First Came The Fires, Then The Defaults
Paradise, which was devastated by wildfires in 2018, recently informed bondholders that no assurances can be given that it will repay the $5 million that one of its agencies borrowed years ago. The town received $219 million in settlement money from utility PG&E Corp after one of its power lines set Paradise ablaze, leaving more than 25,000 homeless and killing 85.
- The agency's cash reserves are nearly depleted, and local authorities plan to use the settlement money for rehabilitation rather than debt payments
- The bonds' rating was downgraded to triple-C by S&P Global Ratings in June, further lowering them to junk status
Municipalities have experienced weather-related damage for a very long time. Yet, an increasing numbers of investors are worried that wildfires are getting worse due to climate change, all while vital infrastructure is underfunded and not ready for it.
States Are Also In Trouble
The Po, Italy's greatest river, hit its lowest water levels in 70 years due to high temperatures and unusually dry weather. Large portions of the river bed are now exposed as a result of months without rain and an earlier-than-usual halt in flows from snowmelt in the western Alps.
- The Italian government was compelled to declare a state of emergency in five regions on Monday as drought-like conditions and an early summer heat wave wreck havoc on agriculture and power supply
- Bloomberg Economics predicted on Tuesday that the drought will cause a 0.2% third-quarter decline in Italy's economy
- According to economists David Powell and Maeva Cousin, the drought adds to the risks of holding Italian sovereign debt but won't have a catastrophic effect on the nation's economy
A Vicious Cycle
Italy's use of hydroelectric power, which typically meets 15% of its demands, has dropped by 50% so far this year, and the Po delta has been invaded by saline waters from the Adriatic Sea for a record 30 kilometers, endangering agriculture and water supply.
- According to the agricultural organization Coldiretti, the region's seasonal crop has decreased by an estimated 30% as a result of the extreme weather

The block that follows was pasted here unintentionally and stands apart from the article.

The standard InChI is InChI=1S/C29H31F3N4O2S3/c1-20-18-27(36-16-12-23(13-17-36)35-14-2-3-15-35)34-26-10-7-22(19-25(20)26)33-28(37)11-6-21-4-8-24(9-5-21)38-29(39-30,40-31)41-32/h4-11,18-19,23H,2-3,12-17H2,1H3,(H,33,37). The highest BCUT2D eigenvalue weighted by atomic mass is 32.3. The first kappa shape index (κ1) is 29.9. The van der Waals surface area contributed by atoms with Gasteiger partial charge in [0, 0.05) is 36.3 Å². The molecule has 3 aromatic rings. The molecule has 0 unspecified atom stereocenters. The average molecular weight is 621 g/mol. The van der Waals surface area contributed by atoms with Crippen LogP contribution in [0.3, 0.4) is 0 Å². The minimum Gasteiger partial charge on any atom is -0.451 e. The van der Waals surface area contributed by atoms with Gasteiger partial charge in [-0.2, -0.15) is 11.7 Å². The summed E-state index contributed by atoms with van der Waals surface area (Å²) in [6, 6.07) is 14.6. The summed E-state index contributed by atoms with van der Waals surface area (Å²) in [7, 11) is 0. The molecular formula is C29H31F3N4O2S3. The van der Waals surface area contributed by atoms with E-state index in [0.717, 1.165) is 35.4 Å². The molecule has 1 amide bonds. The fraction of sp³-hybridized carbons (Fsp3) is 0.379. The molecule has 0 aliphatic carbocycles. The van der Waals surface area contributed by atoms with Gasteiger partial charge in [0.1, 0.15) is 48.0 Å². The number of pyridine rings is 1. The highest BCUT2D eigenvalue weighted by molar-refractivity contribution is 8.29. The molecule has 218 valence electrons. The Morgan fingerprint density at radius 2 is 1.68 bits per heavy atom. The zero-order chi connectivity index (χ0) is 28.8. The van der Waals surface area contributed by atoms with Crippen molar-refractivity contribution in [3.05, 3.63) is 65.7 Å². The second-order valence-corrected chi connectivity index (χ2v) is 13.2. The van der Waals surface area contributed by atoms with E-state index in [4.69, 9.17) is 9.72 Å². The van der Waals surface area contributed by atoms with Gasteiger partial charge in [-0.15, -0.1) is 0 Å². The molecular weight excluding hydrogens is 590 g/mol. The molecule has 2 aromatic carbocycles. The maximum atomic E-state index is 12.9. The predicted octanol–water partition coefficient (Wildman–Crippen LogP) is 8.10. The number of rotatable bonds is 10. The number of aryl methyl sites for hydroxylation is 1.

- Crops on fruit farms, including cherry, pear, and apricot trees, were damaged to a degree of up to 15% by the intense heat exceeding 40 degrees Celsius
- Around 30% of Italy's agricultural output is produced in the Po valley
- Wildfires, extreme draughts and harsher winters are becoming more common across the world. Yet, investors will often see that it is very hard to reconcile returns and positive impact
- The current trend of impact investing and green thematics may also fail to provide tangible solutions as it lures capital into green traps
- The "ESG Aware funds" are misaligned with the Paris Agreement temperature rise goal and imply a temperature rise of 2,5 to 3 degrees Celsius (while Oil & Gas funds imply a rise of 3 degrees Celsius), far above the 1,5 to 2,0 degrees Celsius required by the Paris Agreement
- Even the political solutions put in place by the European Union fail to achieve their goal: "Investment funds that market themselves as sustainable under European rules get similar levels of "green revenues" through the companies they invest in as traditional funds, according to a new study"
Please note that this article does not constitute investment advice in any form. This article is not a research report and is not intended to serve as the basis for any investment decision. All investments involve risk and the past performance of a security or financial product does not guarantee future returns. Investors have to conduct their own research before conducting any transaction. There is always the risk of losing parts or all of your money when you invest in securities or other financial products.